As of 2018, Chicago has one of the highest tax rates in the United States. With Chicago taxes climbing, residents are looking for ways to reduce pricing whether it’s through the House Bill 4224 or filing an appeal.
Examining State and National Level
Homeowners in Chicago pay higher property taxes than 93% of the U.S. In the past thirty years, residential property taxes have risen at a rate of 3.3 times faster than the state’s median household income, reported by Illinois Policy.
Illinois’ average effective property tax rate stands at 2.32%. At this rate, Illinois Policy states that “it takes 43 years for an Illinois family to pay property taxes that are equal to the value of their home.”
Tax rates in Chicago counties are: McHenry County: 2.82%, Kane County: 2.76%, Lake County: 2.70%, Will County: 2.38%, DuPage County: 2.17%, and Cook County: 2.10%, according to Crain’s Chicago Business.
While Chicago tax rates surpass the nationwide average of 1.17%, 18 U.S. counties had tax rates over 3%. Of the counties at that rate, two of them were in Illinois: Winnebago County, at 3.19%, and Bureau County, at 3.64%.
The increases in Chicago’s property taxes has propelled the state to the second-highest in the nation. While taxes have rapidly grown, average salaries have remained relatively the same, therefore, forcing residents to move out-of-state.
The rise in property taxes can be attributed to a large labor pool that has grown in Chicago. With 36 Fortune 500 companies headquartered in the city, it has attracted many individuals for work.
Another reason that could explain why taxes are so high is because there are multiple taxing authorities in the state. There are more than 8,000 authorities that give money to city and county governments, as well as school districts.
“…It takes 43 years for an Illinois family to pay property taxes that are equal to the value of their home.”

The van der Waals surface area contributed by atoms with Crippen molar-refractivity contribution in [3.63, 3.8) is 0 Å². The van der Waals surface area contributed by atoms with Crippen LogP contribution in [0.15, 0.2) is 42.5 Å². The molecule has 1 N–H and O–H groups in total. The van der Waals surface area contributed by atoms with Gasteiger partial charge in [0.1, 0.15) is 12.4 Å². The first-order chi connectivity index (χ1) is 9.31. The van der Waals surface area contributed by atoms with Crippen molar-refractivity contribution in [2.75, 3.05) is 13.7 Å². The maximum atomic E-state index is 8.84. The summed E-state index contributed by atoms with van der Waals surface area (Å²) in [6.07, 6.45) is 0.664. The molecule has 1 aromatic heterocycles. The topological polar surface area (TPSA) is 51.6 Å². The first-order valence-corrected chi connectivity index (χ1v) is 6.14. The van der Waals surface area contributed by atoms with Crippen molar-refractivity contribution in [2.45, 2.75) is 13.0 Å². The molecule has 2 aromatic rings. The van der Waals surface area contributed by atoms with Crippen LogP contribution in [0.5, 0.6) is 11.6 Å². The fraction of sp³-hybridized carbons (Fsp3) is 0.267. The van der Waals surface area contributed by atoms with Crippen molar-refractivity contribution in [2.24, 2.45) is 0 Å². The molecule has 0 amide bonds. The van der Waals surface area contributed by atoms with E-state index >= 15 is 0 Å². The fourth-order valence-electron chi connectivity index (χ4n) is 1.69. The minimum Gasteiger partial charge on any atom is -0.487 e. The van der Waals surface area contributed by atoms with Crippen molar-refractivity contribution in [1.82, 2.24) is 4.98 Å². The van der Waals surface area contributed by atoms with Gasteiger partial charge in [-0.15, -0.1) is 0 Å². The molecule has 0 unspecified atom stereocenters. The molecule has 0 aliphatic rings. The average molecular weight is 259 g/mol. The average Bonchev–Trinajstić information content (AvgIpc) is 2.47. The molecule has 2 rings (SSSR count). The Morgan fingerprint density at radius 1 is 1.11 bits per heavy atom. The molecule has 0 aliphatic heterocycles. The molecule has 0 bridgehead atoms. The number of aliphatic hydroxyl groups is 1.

Fire departments, libraries, and parks are only a few of several areas that benefit from property taxes. Relative to neighboring states, Illinois remains one of the highest but is still surrounded by some states with equally high tax rates, including Wisconsin with 1.95% and Michigan with 1.71%,
Even though the tax rates have skyrocketed, there are a variety of ways that residents can attempt to lower their taxes.
Chicago residents can significantly lower their taxes through House Bill 4224, which if passed, would stop Illinois’ tax rates from climbing even higher.
HB 4224 is part of Governor Bruce Rauner’s turnaround agenda and in order for the bill to work, property taxes would have to stay frozen for the next 28 years, according to Illinois Policy. Other elements of the legislation include allowing the scope of bargaining agreements to narrow and create less expensive bids for government work.
Another way to lower your property taxes is through forceful consolidation and going through the appeal process, which is designed to modify assessments when necessary. Once residents get their new assessment, based on the market value of an individual’s home, they have 30 days to file an appeal to the Cook County Assessor’s Office.
Personal property is one-tenth of the market value. For businesses, it’s one-fourth of the market value. Prior to making an appeal, researching similar homes in your area with sales that were in the same range as your own, can prove to be helpful when using that data as evidence for your argument.
Appeals are intended to reduce the Assessor’s valuation of a property. What’s important to note is that an appeal doesn’t automatically lower a future tax bill and most tax revenue goes toward public schools.
The value of a home is determined by the Assessor’s Office analysis of the previous three years of sales and marketing conditions for similar homes in the neighborhood. If you’re successful in your appeals, the lowered rate would be reflected in second-installment tax bills.